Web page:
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Cricut Cake Part 2

If you read Part 1 (yesterday) you will know that my Cricut Cake and I were not fast friends. However, I was determined to master it and I did. So I wanted to share my tips and discoveries with all of you.

This is a cake I made for Super Bowl Sunday:


We were a house divided so I had to make a half and half cake.


I used my Everyday Paper Dolls Cartridge for the little football players, goal post and footballs.


The side has a banner from Cake Basics and then I added the little footballs. I FINALLY had enough time and energy to do a bit of “finishing” on this one and added dots of yellow buttercream around the top and bottom. Kevin said this was the best one yet…it was also the easiest!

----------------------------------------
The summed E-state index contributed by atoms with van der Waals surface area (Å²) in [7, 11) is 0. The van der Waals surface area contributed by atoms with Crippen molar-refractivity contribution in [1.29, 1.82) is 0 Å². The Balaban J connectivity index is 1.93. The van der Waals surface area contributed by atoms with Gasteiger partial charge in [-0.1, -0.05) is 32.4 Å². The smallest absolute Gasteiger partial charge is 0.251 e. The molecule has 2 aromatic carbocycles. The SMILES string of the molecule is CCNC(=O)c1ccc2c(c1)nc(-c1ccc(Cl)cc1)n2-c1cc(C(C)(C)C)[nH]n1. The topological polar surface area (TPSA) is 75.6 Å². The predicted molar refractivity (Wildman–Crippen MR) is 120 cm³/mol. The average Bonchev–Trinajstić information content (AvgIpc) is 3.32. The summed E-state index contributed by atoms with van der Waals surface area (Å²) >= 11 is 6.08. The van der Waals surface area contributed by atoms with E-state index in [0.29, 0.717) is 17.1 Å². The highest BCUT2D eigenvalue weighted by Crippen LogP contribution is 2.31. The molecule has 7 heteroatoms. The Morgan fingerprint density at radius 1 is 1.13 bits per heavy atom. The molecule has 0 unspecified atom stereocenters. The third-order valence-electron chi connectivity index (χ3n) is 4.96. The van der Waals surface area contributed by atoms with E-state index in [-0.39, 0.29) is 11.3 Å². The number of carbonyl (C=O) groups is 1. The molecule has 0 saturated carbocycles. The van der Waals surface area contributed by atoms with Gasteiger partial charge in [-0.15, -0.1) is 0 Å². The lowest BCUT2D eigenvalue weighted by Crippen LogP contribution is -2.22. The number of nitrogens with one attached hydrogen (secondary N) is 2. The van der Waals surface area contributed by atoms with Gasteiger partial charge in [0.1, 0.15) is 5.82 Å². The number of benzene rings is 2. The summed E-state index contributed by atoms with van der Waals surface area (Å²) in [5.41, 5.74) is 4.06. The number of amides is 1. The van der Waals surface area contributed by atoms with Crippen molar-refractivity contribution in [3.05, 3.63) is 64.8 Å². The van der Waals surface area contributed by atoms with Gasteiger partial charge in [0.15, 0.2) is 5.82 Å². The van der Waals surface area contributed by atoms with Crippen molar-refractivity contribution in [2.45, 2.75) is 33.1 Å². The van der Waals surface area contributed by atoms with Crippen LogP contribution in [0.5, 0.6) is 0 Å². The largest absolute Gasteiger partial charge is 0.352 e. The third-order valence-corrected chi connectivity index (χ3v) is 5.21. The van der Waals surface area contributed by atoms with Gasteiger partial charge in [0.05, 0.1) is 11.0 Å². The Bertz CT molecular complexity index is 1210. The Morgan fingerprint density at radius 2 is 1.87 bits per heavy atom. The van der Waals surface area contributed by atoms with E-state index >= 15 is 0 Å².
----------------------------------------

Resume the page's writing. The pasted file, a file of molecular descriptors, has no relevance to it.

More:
I can’t believe how easy it has turned out to be to use my Cricut Cake machine. I really struggled with it at first and I know a lot of others have as well so I will go through all of my steps:

1. PLAN YOUR DESIGN – it is really the best to plan your design and lay it all out in Design Studio. I make a file for each color of gumpaste I will be using. I use the cake pan size as a guide for sizing my design. By doing this you can cut your gumpaste quickly before it warms and softens when you take it out of the freezer. Resist the urge to weld one long border piece – it will be MUCH harder to move and put onto your cake!

2. Make your gumpaste sheets (not fondant.) – I have been using the Cricut Gumpaste in the tub and have been very happy with it. I use 3 mats when doing this but I may need more….be sure to knead your chunk of gumpaste really well to get it soft and pliable. Now put on some latex gloves, rub them all over with a bit of crisco and start coloring. I use Americolor coloring gel a drop or two at a time…knead it really well to get the color smooth and not streaky.